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Old 12-16-2012, 05:51 PM   #71911
Rob.G
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Originally Posted by vfr870 View Post
I have a set of .42 kg/mm Moto-Pro fork springs in my KLX250S.... just a tad too soft so I called up Moto-Pro to order a pair of .44 kg/mm fork springs. Moto-Pro suggested that if I find the .44's too harsh I could use a .42 in one fork, and a .44 in the other to end up with a .43 kg/mm spring rate.
I put .48's in my KLX250S and love them. I thought .42's were the stock ones. Now I need more rear spring too. 'Course I need to do both ends of my DR650, so it's next in line.

Rob
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Old 12-16-2012, 05:52 PM   #71912
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Quote:
Originally Posted by BergDonk View Post
Fork braces don't just assist the axle to keep the sliders working up and down together, they also reduce fork twist generated under brakes that you get with a single disc. The DR forks are faily flexxy and this is a particularly noticable improvement that you get with stiffer USDs. When thay flex, they also bind a bit, so their bump absorption is not as good when loaded as a stronger fork is.
Good point.

So perhaps somehow that is what makes the bikes work better in the wind than slider-synchronization? I guess it's plausible.
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Old 12-16-2012, 06:31 PM   #71913
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Originally Posted by Mambo Dave View Post
I've seen examples of different internals in fork legs in mountain bike forks, but they have a fork brace.
Yep, but the forks on my mountain bike would cost more a grand to replace.
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Old 12-16-2012, 07:20 PM   #71914
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Quote:
Originally Posted by BergDonk View Post
So you're not a fan of the latest SFF (Single Function Forks) MX forks as fitted to the latest KXs and RMZs?



Admittedly these have bigger (stiffer and stronger) axles than a DR, but small differences in oil levels and spring rates in a DR fork will not make a difference to the perceived or actual performance. Theoretically yes, in practice, no. In fact I doubt any pair of springs would measure the EXACT same rate due to manufacturing tolerances.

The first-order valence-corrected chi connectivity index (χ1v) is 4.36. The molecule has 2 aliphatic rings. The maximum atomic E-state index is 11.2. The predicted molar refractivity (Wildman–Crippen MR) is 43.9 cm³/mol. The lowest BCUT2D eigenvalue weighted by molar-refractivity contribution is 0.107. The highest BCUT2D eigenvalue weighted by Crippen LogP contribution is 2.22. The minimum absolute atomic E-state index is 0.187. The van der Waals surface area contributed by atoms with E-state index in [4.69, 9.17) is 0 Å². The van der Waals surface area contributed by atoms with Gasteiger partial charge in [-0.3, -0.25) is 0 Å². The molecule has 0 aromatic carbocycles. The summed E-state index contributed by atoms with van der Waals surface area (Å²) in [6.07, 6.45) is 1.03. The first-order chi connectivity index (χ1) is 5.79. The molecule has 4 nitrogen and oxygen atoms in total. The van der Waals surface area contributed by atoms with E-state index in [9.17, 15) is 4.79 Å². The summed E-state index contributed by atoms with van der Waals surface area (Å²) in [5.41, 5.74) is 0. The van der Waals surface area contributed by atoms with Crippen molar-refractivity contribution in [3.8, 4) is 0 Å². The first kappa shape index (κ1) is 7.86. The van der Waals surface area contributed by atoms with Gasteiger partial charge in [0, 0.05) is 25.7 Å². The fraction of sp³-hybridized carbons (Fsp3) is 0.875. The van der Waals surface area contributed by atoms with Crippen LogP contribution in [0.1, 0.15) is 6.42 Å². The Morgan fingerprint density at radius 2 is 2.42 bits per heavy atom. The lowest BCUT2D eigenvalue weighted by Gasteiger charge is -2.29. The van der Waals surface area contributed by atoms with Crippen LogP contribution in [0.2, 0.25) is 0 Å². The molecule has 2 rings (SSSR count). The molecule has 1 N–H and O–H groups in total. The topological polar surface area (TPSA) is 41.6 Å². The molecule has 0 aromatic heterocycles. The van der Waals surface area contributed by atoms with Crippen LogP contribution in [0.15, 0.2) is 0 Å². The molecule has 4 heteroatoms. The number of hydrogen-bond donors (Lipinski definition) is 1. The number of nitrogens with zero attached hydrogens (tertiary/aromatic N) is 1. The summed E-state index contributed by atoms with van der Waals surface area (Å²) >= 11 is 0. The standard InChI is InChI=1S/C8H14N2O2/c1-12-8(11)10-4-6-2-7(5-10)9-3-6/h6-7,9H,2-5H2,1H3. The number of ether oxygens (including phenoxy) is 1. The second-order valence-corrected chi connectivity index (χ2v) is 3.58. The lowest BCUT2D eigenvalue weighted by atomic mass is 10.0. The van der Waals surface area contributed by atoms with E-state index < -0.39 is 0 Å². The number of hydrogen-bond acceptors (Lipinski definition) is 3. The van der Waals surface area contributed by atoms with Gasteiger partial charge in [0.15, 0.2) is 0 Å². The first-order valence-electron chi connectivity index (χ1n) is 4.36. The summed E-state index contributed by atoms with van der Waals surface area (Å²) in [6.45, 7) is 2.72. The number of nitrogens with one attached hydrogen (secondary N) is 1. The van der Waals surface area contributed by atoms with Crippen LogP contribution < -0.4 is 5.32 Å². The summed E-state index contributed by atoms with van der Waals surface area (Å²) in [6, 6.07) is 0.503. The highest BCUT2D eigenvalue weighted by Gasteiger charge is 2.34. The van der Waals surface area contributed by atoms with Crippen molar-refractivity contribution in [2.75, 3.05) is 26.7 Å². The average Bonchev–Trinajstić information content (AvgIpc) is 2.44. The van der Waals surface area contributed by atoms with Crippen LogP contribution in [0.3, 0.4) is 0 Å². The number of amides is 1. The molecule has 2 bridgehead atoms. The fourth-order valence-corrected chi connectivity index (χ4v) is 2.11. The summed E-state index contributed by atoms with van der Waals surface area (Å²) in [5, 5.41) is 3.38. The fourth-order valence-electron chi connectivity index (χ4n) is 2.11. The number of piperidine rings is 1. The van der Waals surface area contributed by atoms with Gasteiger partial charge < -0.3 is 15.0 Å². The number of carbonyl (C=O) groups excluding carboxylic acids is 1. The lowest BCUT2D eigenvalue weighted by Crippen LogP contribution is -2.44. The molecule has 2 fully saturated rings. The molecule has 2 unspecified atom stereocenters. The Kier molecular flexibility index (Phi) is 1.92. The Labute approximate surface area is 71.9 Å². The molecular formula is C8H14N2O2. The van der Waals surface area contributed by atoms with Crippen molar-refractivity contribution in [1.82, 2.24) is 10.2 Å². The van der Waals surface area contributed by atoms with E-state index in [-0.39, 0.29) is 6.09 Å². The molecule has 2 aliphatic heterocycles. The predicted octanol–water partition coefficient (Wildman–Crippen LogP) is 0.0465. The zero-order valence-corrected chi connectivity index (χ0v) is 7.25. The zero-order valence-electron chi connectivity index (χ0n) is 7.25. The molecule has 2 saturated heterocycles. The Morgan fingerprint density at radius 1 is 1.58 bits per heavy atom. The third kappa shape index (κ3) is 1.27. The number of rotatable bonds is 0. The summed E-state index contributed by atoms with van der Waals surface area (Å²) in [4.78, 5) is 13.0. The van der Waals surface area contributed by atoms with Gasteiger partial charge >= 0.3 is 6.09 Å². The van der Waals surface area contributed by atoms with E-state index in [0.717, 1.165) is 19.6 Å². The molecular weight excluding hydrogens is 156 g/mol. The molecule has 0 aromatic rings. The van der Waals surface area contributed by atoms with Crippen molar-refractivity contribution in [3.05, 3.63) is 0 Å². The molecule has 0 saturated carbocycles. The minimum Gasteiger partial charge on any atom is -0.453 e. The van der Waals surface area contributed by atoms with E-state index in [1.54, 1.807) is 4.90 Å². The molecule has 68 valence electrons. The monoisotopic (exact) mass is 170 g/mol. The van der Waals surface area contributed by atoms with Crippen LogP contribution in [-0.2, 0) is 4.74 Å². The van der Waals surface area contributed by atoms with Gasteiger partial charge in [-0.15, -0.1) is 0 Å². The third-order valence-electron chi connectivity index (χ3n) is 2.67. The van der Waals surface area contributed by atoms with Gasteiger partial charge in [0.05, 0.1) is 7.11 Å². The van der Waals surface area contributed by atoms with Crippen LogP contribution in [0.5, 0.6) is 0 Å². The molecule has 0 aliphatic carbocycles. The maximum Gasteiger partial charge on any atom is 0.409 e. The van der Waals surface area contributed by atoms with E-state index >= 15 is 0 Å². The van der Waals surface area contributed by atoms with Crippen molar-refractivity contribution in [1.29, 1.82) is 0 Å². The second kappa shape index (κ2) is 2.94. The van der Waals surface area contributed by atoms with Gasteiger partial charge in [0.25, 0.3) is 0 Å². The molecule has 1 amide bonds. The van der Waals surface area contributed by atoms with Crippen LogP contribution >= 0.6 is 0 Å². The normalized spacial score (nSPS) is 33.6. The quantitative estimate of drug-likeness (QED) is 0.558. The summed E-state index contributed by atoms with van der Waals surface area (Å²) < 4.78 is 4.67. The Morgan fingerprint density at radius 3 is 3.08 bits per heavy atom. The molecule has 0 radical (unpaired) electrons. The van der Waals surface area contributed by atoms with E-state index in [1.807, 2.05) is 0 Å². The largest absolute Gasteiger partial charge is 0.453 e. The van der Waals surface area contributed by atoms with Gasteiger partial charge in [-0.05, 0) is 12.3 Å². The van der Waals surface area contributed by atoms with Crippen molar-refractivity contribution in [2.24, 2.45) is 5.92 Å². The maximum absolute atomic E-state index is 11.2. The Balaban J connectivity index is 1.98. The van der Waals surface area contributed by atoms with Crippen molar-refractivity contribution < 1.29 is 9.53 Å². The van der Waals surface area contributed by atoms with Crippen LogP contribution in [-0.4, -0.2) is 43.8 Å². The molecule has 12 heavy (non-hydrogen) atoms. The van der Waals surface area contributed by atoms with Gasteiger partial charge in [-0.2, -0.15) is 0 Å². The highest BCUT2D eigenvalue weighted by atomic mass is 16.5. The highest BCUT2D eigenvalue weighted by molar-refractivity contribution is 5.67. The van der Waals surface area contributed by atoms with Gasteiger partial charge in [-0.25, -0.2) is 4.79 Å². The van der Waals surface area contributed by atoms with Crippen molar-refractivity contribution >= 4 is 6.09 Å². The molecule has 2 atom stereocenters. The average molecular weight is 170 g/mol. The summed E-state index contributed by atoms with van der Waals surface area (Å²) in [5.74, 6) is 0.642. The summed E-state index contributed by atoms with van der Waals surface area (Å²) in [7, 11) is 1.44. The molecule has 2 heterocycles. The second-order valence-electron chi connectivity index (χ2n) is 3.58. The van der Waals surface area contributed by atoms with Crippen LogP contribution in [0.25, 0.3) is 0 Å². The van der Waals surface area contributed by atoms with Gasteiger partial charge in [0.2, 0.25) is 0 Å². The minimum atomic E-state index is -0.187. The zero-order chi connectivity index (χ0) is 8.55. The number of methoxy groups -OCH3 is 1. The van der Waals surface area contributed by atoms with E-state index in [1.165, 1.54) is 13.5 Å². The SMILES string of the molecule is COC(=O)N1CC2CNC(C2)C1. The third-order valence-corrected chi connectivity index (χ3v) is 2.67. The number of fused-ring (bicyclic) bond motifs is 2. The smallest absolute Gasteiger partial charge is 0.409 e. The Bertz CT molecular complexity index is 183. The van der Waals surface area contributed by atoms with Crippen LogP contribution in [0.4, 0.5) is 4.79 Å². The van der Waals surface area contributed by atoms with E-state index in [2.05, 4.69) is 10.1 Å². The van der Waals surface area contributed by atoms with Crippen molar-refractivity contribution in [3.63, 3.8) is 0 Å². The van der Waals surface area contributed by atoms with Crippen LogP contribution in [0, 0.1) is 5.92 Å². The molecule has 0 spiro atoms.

No, I'm not a fan, however see http://www.advrider.com/forums/showp...ostcount=72041.

Regards,

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Old 12-16-2012, 08:05 PM   #71915
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Quote:
Originally Posted by Mambo Dave View Post
If that were the case, Fork Braces would never had been invented.

I think he has a good point there when he suggested making sure they're close to even in an attempt to do whatever we can to make a better-handling bike. Redneck riders won't agree to it, but then they tend to be the ones adjusting the preload to get a change out of rate.
Redneck?





As opposed to just buying stiffer springs that come with some kind of warranty and a spec'd rate, instead of permanently cutting/sanding the stockers and hoping for the best?



'Too funny.
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Old 12-16-2012, 08:29 PM   #71916
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Originally Posted by Kommando View Post
Redneck?





As opposed to just buying stiffer springs that come with some kind of warranty and a spec'd rate, instead of permanently cutting/sanding the stockers and hoping for the best?



'Too funny.
Well, it wasn't meant as an insult.

I've bought aftermarket springs before, and I saw exactly what I was getting - they, too, were pretty much the same wire diameter, but substantially shorter. I felt like an idiot for not chopping the original springs after that considering that bike cost me less then $1000.

If was building up a track bike or something then, sure, I'd go for aftermarket springs again. For the DR650 I'm going to go with cutting them (at least once) equally, and adjusting pre-load to where it should be. With me skipping the part of doing an actual calculation of weights this bike will see, plus my weight, the guesstimation of cut springs will bring me just about the same chance of getting it 'right' as if I were to buy a known spring rate for a bike I really haven't ever fully loaded yet, and don't know the weight for anyhow.

I'm still holding that preload adjusts preload, and that's best reserved as a setting unto itself.
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Old 12-16-2012, 08:37 PM   #71917
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I was under the impression (possibly mistakenly) that fork braces cut out some of the side to side flex when cornering, too. I don't have them on the DR, but sure seemed different when cornering on the Strom. I could be a victim of my own imagination and marketing.